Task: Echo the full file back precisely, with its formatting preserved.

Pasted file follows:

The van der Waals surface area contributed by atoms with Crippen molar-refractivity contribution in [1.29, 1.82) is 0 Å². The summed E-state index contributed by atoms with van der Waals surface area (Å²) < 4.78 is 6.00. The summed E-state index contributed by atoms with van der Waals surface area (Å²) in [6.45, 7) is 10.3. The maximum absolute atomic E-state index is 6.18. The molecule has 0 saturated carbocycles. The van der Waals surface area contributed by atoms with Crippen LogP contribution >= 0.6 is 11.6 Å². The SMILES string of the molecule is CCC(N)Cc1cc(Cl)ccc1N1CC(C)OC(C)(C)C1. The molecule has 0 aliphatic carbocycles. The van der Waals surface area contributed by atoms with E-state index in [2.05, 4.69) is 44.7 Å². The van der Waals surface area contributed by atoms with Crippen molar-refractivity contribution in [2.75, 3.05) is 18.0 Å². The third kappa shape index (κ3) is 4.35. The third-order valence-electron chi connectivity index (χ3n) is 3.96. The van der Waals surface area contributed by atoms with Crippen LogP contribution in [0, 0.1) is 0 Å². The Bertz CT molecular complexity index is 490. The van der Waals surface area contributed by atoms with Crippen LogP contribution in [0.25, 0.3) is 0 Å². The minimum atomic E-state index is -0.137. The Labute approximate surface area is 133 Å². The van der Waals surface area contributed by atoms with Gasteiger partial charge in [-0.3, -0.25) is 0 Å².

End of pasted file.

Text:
The van der Waals surface area contributed by atoms with Crippen molar-refractivity contribution in [1.29, 1.82) is 0 Å². The summed E-state index contributed by atoms with van der Waals surface area (Å²) < 4.78 is 6.00. The summed E-state index contributed by atoms with van der Waals surface area (Å²) in [6.45, 7) is 10.3. The maximum absolute atomic E-state index is 6.18. The molecule has 0 saturated carbocycles. The van der Waals surface area contributed by atoms with Crippen LogP contribution >= 0.6 is 11.6 Å². The SMILES string of the molecule is CCC(N)Cc1cc(Cl)ccc1N1CC(C)OC(C)(C)C1. The molecule has 0 aliphatic carbocycles. The van der Waals surface area contributed by atoms with E-state index in [2.05, 4.69) is 44.7 Å². The van der Waals surface area contributed by atoms with Crippen molar-refractivity contribution in [2.75, 3.05) is 18.0 Å². The third kappa shape index (κ3) is 4.35. The third-order valence-electron chi connectivity index (χ3n) is 3.96. The van der Waals surface area contributed by atoms with Crippen LogP contribution in [0, 0.1) is 0 Å². The Bertz CT molecular complexity index is 490. The van der Waals surface area contributed by atoms with Crippen LogP contribution in [0.25, 0.3) is 0 Å². The minimum atomic E-state index is -0.137. The Labute approximate surface area is 133 Å². The van der Waals surface area contributed by atoms with Gasteiger partial charge in [-0.3, -0.25) is 0 Å².